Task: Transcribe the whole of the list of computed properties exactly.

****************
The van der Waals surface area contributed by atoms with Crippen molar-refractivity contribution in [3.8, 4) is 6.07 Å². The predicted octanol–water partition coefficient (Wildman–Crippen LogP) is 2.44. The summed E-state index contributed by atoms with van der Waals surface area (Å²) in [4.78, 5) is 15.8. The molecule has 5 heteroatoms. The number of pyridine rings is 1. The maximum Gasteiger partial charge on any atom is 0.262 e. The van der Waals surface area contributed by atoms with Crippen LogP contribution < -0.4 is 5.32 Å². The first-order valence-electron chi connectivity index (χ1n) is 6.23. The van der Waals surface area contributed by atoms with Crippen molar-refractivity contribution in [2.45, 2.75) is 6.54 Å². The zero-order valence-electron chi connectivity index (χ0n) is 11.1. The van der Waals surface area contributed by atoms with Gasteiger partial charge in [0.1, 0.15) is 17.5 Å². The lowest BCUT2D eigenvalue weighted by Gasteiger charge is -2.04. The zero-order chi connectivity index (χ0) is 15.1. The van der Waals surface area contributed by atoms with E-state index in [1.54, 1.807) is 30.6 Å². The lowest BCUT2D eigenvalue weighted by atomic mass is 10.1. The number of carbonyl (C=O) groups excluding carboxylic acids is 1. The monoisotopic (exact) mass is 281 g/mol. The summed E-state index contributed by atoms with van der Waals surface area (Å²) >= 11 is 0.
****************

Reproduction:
The van der Waals surface area contributed by atoms with Crippen molar-refractivity contribution in [3.8, 4) is 6.07 Å². The predicted octanol–water partition coefficient (Wildman–Crippen LogP) is 2.44. The summed E-state index contributed by atoms with van der Waals surface area (Å²) in [4.78, 5) is 15.8. The molecule has 5 heteroatoms. The number of pyridine rings is 1. The maximum Gasteiger partial charge on any atom is 0.262 e. The van der Waals surface area contributed by atoms with Crippen LogP contribution < -0.4 is 5.32 Å². The first-order valence-electron chi connectivity index (χ1n) is 6.23. The van der Waals surface area contributed by atoms with Crippen molar-refractivity contribution in [2.45, 2.75) is 6.54 Å². The zero-order valence-electron chi connectivity index (χ0n) is 11.1. The van der Waals surface area contributed by atoms with Gasteiger partial charge in [0.1, 0.15) is 17.5 Å². The lowest BCUT2D eigenvalue weighted by Gasteiger charge is -2.04. The zero-order chi connectivity index (χ0) is 15.1. The van der Waals surface area contributed by atoms with E-state index in [1.54, 1.807) is 30.6 Å². The lowest BCUT2D eigenvalue weighted by atomic mass is 10.1. The number of carbonyl (C=O) groups excluding carboxylic acids is 1. The monoisotopic (exact) mass is 281 g/mol. The summed E-state index contributed by atoms with van der Waals surface area (Å²) >= 11 is 0.